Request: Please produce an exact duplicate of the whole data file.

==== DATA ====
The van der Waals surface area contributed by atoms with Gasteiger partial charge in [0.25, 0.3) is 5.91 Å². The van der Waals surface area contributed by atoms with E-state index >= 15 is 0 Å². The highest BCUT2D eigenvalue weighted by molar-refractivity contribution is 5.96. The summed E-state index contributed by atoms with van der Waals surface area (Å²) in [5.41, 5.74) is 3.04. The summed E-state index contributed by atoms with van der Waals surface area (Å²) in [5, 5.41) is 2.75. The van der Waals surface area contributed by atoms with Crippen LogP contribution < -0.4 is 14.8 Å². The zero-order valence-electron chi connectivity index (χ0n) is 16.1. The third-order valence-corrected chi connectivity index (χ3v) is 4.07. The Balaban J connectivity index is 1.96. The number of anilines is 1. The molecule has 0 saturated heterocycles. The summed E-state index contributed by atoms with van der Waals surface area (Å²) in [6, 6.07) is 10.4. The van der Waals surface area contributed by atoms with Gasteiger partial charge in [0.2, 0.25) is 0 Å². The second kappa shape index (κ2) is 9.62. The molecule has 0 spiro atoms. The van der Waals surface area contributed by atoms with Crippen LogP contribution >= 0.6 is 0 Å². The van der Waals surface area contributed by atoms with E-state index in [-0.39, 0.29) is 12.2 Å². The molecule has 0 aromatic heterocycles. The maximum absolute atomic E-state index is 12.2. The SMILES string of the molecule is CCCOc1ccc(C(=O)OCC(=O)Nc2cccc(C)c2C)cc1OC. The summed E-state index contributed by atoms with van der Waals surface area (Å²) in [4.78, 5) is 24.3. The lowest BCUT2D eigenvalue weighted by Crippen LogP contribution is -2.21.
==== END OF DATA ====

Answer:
The van der Waals surface area contributed by atoms with Gasteiger partial charge in [0.25, 0.3) is 5.91 Å². The van der Waals surface area contributed by atoms with E-state index >= 15 is 0 Å². The highest BCUT2D eigenvalue weighted by molar-refractivity contribution is 5.96. The summed E-state index contributed by atoms with van der Waals surface area (Å²) in [5.41, 5.74) is 3.04. The summed E-state index contributed by atoms with van der Waals surface area (Å²) in [5, 5.41) is 2.75. The van der Waals surface area contributed by atoms with Crippen LogP contribution < -0.4 is 14.8 Å². The zero-order valence-electron chi connectivity index (χ0n) is 16.1. The third-order valence-corrected chi connectivity index (χ3v) is 4.07. The Balaban J connectivity index is 1.96. The number of anilines is 1. The molecule has 0 saturated heterocycles. The summed E-state index contributed by atoms with van der Waals surface area (Å²) in [6, 6.07) is 10.4. The van der Waals surface area contributed by atoms with Gasteiger partial charge in [0.2, 0.25) is 0 Å². The second kappa shape index (κ2) is 9.62. The molecule has 0 spiro atoms. The van der Waals surface area contributed by atoms with Crippen LogP contribution >= 0.6 is 0 Å². The van der Waals surface area contributed by atoms with E-state index in [-0.39, 0.29) is 12.2 Å². The molecule has 0 aromatic heterocycles. The maximum absolute atomic E-state index is 12.2. The SMILES string of the molecule is CCCOc1ccc(C(=O)OCC(=O)Nc2cccc(C)c2C)cc1OC. The summed E-state index contributed by atoms with van der Waals surface area (Å²) in [4.78, 5) is 24.3. The lowest BCUT2D eigenvalue weighted by Crippen LogP contribution is -2.21.